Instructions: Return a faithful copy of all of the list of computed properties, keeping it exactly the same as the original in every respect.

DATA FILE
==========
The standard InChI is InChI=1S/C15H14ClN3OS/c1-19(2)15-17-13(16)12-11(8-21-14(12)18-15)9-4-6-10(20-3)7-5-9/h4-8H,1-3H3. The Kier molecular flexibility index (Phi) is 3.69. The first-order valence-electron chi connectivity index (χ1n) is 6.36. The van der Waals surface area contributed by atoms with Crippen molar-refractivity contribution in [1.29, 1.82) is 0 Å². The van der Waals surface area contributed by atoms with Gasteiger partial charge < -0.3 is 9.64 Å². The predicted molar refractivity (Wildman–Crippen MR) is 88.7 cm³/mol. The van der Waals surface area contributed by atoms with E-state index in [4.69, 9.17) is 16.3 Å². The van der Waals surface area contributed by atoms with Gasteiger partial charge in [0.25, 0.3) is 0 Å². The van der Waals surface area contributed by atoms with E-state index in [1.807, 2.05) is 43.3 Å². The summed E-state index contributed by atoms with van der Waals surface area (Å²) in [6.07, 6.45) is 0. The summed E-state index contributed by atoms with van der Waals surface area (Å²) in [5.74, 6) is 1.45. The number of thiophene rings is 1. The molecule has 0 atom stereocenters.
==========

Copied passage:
The standard InChI is InChI=1S/C15H14ClN3OS/c1-19(2)15-17-13(16)12-11(8-21-14(12)18-15)9-4-6-10(20-3)7-5-9/h4-8H,1-3H3. The Kier molecular flexibility index (Phi) is 3.69. The first-order valence-electron chi connectivity index (χ1n) is 6.36. The van der Waals surface area contributed by atoms with Crippen molar-refractivity contribution in [1.29, 1.82) is 0 Å². The van der Waals surface area contributed by atoms with Gasteiger partial charge < -0.3 is 9.64 Å². The predicted molar refractivity (Wildman–Crippen MR) is 88.7 cm³/mol. The van der Waals surface area contributed by atoms with E-state index in [4.69, 9.17) is 16.3 Å². The van der Waals surface area contributed by atoms with Gasteiger partial charge in [0.25, 0.3) is 0 Å². The van der Waals surface area contributed by atoms with E-state index in [1.807, 2.05) is 43.3 Å². The summed E-state index contributed by atoms with van der Waals surface area (Å²) in [6.07, 6.45) is 0. The summed E-state index contributed by atoms with van der Waals surface area (Å²) in [5.74, 6) is 1.45. The number of thiophene rings is 1. The molecule has 0 atom stereocenters.